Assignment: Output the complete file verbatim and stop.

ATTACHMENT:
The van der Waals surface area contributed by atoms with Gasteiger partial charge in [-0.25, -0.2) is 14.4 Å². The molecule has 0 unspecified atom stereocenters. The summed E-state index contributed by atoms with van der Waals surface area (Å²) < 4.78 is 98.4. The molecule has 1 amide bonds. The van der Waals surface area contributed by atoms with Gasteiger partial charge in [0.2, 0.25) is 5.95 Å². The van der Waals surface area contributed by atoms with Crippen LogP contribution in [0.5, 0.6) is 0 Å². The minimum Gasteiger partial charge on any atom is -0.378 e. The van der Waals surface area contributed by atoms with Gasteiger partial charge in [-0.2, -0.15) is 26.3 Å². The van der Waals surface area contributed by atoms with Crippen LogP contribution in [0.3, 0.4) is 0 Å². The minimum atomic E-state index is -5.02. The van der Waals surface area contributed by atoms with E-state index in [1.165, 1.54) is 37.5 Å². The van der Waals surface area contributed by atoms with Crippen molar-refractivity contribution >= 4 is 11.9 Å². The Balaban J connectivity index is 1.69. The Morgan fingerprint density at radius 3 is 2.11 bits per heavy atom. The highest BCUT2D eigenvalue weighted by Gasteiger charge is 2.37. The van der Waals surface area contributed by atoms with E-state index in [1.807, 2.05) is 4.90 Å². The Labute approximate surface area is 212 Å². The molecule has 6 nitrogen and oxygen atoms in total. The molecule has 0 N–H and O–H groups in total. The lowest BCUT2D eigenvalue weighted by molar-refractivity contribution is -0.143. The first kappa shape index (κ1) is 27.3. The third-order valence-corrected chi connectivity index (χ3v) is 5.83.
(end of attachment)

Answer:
The van der Waals surface area contributed by atoms with Gasteiger partial charge in [-0.25, -0.2) is 14.4 Å². The molecule has 0 unspecified atom stereocenters. The summed E-state index contributed by atoms with van der Waals surface area (Å²) < 4.78 is 98.4. The molecule has 1 amide bonds. The van der Waals surface area contributed by atoms with Gasteiger partial charge in [0.2, 0.25) is 5.95 Å². The van der Waals surface area contributed by atoms with Crippen LogP contribution in [0.5, 0.6) is 0 Å². The minimum Gasteiger partial charge on any atom is -0.378 e. The van der Waals surface area contributed by atoms with Gasteiger partial charge in [-0.2, -0.15) is 26.3 Å². The van der Waals surface area contributed by atoms with Crippen LogP contribution in [0.3, 0.4) is 0 Å². The minimum atomic E-state index is -5.02. The van der Waals surface area contributed by atoms with E-state index in [1.165, 1.54) is 37.5 Å². The van der Waals surface area contributed by atoms with Crippen molar-refractivity contribution >= 4 is 11.9 Å². The Balaban J connectivity index is 1.69. The Morgan fingerprint density at radius 3 is 2.11 bits per heavy atom. The highest BCUT2D eigenvalue weighted by Gasteiger charge is 2.37. The van der Waals surface area contributed by atoms with E-state index in [1.807, 2.05) is 4.90 Å². The Labute approximate surface area is 212 Å². The molecule has 6 nitrogen and oxygen atoms in total. The molecule has 0 N–H and O–H groups in total. The lowest BCUT2D eigenvalue weighted by molar-refractivity contribution is -0.143. The first kappa shape index (κ1) is 27.3. The third-order valence-corrected chi connectivity index (χ3v) is 5.83.